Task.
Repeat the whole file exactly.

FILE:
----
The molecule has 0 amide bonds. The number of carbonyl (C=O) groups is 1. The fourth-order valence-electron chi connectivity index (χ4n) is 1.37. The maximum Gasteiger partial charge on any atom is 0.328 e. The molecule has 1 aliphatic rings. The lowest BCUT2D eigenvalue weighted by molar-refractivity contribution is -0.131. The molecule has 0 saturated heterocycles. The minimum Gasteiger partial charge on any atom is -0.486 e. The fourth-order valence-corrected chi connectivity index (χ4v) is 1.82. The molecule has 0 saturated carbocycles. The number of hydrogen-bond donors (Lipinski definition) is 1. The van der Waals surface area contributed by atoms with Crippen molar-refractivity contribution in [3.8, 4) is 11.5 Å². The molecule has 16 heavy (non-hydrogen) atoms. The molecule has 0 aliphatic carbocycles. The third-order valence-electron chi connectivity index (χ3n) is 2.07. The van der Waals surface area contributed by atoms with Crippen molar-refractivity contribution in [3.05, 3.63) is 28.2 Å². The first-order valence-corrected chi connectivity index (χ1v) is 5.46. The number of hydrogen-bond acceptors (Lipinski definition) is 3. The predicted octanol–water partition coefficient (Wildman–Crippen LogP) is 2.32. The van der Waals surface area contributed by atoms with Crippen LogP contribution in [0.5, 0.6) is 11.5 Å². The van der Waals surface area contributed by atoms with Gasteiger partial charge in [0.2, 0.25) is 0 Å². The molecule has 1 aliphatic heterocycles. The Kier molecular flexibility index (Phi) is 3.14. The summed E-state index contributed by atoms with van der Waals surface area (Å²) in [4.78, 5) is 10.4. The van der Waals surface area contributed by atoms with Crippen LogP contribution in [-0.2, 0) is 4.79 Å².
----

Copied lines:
The molecule has 0 amide bonds. The number of carbonyl (C=O) groups is 1. The fourth-order valence-electron chi connectivity index (χ4n) is 1.37. The maximum Gasteiger partial charge on any atom is 0.328 e. The molecule has 1 aliphatic rings. The lowest BCUT2D eigenvalue weighted by molar-refractivity contribution is -0.131. The molecule has 0 saturated heterocycles. The minimum Gasteiger partial charge on any atom is -0.486 e. The fourth-order valence-corrected chi connectivity index (χ4v) is 1.82. The molecule has 0 saturated carbocycles. The number of hydrogen-bond donors (Lipinski definition) is 1. The van der Waals surface area contributed by atoms with Crippen molar-refractivity contribution in [3.8, 4) is 11.5 Å². The molecule has 16 heavy (non-hydrogen) atoms. The molecule has 0 aliphatic carbocycles. The third-order valence-electron chi connectivity index (χ3n) is 2.07. The van der Waals surface area contributed by atoms with Crippen molar-refractivity contribution in [3.05, 3.63) is 28.2 Å². The first-order valence-corrected chi connectivity index (χ1v) is 5.46. The number of hydrogen-bond acceptors (Lipinski definition) is 3. The predicted octanol–water partition coefficient (Wildman–Crippen LogP) is 2.32. The van der Waals surface area contributed by atoms with Crippen LogP contribution in [0.5, 0.6) is 11.5 Å². The van der Waals surface area contributed by atoms with Gasteiger partial charge in [0.2, 0.25) is 0 Å². The molecule has 1 aliphatic heterocycles. The Kier molecular flexibility index (Phi) is 3.14. The summed E-state index contributed by atoms with van der Waals surface area (Å²) in [4.78, 5) is 10.4. The van der Waals surface area contributed by atoms with Crippen LogP contribution in [-0.2, 0) is 4.79 Å².